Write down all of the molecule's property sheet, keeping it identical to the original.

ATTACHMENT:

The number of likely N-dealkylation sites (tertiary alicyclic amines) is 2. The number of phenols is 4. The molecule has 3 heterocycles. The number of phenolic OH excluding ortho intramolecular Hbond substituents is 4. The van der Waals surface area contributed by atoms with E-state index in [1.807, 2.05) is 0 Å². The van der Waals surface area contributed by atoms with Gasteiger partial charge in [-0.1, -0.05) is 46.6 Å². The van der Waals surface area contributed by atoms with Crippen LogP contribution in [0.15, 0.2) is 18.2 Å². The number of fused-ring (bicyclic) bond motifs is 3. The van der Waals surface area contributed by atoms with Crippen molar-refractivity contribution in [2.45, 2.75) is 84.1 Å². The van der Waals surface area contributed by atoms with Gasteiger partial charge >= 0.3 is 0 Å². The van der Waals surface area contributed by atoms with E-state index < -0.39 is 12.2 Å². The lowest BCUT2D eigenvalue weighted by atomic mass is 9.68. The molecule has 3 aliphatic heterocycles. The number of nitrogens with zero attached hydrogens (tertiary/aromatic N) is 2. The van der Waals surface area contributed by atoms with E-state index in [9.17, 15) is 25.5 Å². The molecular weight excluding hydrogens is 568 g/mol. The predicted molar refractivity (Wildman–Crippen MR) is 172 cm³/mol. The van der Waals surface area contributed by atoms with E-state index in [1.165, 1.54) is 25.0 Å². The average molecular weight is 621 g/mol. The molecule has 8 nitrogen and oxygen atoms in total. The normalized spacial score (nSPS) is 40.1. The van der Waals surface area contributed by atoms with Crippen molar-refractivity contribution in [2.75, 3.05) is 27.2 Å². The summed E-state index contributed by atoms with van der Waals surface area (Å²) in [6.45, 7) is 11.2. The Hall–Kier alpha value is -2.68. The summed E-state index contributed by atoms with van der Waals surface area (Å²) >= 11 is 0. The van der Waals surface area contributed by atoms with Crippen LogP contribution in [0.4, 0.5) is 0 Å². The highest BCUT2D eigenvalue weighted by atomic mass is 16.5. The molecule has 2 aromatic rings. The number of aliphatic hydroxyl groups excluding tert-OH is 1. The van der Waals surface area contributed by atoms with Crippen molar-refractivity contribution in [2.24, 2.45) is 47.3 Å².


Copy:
The number of likely N-dealkylation sites (tertiary alicyclic amines) is 2. The number of phenols is 4. The molecule has 3 heterocycles. The number of phenolic OH excluding ortho intramolecular Hbond substituents is 4. The van der Waals surface area contributed by atoms with E-state index in [1.807, 2.05) is 0 Å². The van der Waals surface area contributed by atoms with Gasteiger partial charge in [-0.1, -0.05) is 46.6 Å². The van der Waals surface area contributed by atoms with Crippen LogP contribution in [0.15, 0.2) is 18.2 Å². The number of fused-ring (bicyclic) bond motifs is 3. The van der Waals surface area contributed by atoms with Crippen molar-refractivity contribution in [2.45, 2.75) is 84.1 Å². The van der Waals surface area contributed by atoms with Gasteiger partial charge >= 0.3 is 0 Å². The van der Waals surface area contributed by atoms with E-state index < -0.39 is 12.2 Å². The lowest BCUT2D eigenvalue weighted by atomic mass is 9.68. The molecule has 3 aliphatic heterocycles. The number of nitrogens with zero attached hydrogens (tertiary/aromatic N) is 2. The van der Waals surface area contributed by atoms with E-state index in [9.17, 15) is 25.5 Å². The molecular weight excluding hydrogens is 568 g/mol. The predicted molar refractivity (Wildman–Crippen MR) is 172 cm³/mol. The van der Waals surface area contributed by atoms with E-state index in [1.165, 1.54) is 25.0 Å². The average molecular weight is 621 g/mol. The molecule has 8 nitrogen and oxygen atoms in total. The normalized spacial score (nSPS) is 40.1. The van der Waals surface area contributed by atoms with Crippen molar-refractivity contribution in [2.75, 3.05) is 27.2 Å². The summed E-state index contributed by atoms with van der Waals surface area (Å²) in [6.45, 7) is 11.2. The Hall–Kier alpha value is -2.68. The summed E-state index contributed by atoms with van der Waals surface area (Å²) >= 11 is 0. The van der Waals surface area contributed by atoms with Crippen LogP contribution in [0.4, 0.5) is 0 Å². The highest BCUT2D eigenvalue weighted by atomic mass is 16.5. The molecule has 2 aromatic rings. The number of aliphatic hydroxyl groups excluding tert-OH is 1. The van der Waals surface area contributed by atoms with Crippen molar-refractivity contribution in [2.24, 2.45) is 47.3 Å².